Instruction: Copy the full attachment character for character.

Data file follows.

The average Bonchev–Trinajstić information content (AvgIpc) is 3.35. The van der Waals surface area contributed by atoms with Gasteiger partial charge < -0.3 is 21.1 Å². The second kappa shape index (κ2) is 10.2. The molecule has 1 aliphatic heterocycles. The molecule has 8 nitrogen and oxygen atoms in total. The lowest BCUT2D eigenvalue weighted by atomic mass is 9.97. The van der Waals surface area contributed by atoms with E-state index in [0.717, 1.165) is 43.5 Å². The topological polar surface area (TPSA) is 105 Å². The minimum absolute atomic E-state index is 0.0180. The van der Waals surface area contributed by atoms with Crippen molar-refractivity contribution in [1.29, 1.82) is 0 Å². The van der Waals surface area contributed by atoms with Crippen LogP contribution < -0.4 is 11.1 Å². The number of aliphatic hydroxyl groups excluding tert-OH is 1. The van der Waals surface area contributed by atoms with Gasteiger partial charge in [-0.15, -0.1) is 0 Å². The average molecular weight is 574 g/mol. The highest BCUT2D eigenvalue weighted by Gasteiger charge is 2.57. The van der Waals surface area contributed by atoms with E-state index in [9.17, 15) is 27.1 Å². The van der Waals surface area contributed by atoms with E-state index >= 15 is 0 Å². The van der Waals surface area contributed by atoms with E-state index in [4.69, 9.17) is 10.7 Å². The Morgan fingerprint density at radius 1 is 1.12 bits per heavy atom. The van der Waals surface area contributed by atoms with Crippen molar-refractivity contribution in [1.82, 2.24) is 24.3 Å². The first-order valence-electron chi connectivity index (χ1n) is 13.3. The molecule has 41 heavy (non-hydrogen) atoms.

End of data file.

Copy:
The average Bonchev–Trinajstić information content (AvgIpc) is 3.35. The van der Waals surface area contributed by atoms with Gasteiger partial charge < -0.3 is 21.1 Å². The second kappa shape index (κ2) is 10.2. The molecule has 1 aliphatic heterocycles. The molecule has 8 nitrogen and oxygen atoms in total. The lowest BCUT2D eigenvalue weighted by atomic mass is 9.97. The van der Waals surface area contributed by atoms with E-state index in [0.717, 1.165) is 43.5 Å². The topological polar surface area (TPSA) is 105 Å². The minimum absolute atomic E-state index is 0.0180. The van der Waals surface area contributed by atoms with Crippen molar-refractivity contribution in [1.29, 1.82) is 0 Å². The van der Waals surface area contributed by atoms with Crippen LogP contribution < -0.4 is 11.1 Å². The number of aliphatic hydroxyl groups excluding tert-OH is 1. The van der Waals surface area contributed by atoms with Gasteiger partial charge in [-0.15, -0.1) is 0 Å². The average molecular weight is 574 g/mol. The highest BCUT2D eigenvalue weighted by Gasteiger charge is 2.57. The van der Waals surface area contributed by atoms with E-state index in [9.17, 15) is 27.1 Å². The van der Waals surface area contributed by atoms with E-state index >= 15 is 0 Å². The van der Waals surface area contributed by atoms with E-state index in [4.69, 9.17) is 10.7 Å². The Morgan fingerprint density at radius 1 is 1.12 bits per heavy atom. The van der Waals surface area contributed by atoms with Crippen molar-refractivity contribution in [1.82, 2.24) is 24.3 Å². The first-order valence-electron chi connectivity index (χ1n) is 13.3. The molecule has 41 heavy (non-hydrogen) atoms.